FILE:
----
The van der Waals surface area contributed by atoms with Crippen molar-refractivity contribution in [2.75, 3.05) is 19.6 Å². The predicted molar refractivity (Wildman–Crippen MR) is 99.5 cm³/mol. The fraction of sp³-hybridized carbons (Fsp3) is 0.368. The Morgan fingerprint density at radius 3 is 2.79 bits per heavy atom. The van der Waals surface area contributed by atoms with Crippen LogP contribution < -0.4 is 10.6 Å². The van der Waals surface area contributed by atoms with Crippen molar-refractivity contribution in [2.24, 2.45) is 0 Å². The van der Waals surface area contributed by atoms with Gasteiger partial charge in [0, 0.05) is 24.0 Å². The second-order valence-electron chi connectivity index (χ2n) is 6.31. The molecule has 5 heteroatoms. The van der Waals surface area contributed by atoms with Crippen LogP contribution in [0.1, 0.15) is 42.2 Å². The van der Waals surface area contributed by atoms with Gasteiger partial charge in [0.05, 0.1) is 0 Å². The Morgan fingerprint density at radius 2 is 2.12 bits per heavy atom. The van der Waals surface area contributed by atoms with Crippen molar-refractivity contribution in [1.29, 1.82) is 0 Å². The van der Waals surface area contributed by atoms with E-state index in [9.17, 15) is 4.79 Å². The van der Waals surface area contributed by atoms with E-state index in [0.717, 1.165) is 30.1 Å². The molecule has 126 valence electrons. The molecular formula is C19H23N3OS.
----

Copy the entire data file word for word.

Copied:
The van der Waals surface area contributed by atoms with Crippen molar-refractivity contribution in [2.75, 3.05) is 19.6 Å². The predicted molar refractivity (Wildman–Crippen MR) is 99.5 cm³/mol. The fraction of sp³-hybridized carbons (Fsp3) is 0.368. The Morgan fingerprint density at radius 3 is 2.79 bits per heavy atom. The van der Waals surface area contributed by atoms with Crippen LogP contribution < -0.4 is 10.6 Å². The van der Waals surface area contributed by atoms with Crippen molar-refractivity contribution in [2.24, 2.45) is 0 Å². The van der Waals surface area contributed by atoms with Gasteiger partial charge in [0, 0.05) is 24.0 Å². The second-order valence-electron chi connectivity index (χ2n) is 6.31. The molecule has 5 heteroatoms. The van der Waals surface area contributed by atoms with Crippen LogP contribution in [0.1, 0.15) is 42.2 Å². The van der Waals surface area contributed by atoms with Gasteiger partial charge in [0.05, 0.1) is 0 Å². The Morgan fingerprint density at radius 2 is 2.12 bits per heavy atom. The van der Waals surface area contributed by atoms with Crippen molar-refractivity contribution in [1.29, 1.82) is 0 Å². The van der Waals surface area contributed by atoms with E-state index in [9.17, 15) is 4.79 Å². The van der Waals surface area contributed by atoms with E-state index in [0.717, 1.165) is 30.1 Å². The molecule has 126 valence electrons. The molecular formula is C19H23N3OS.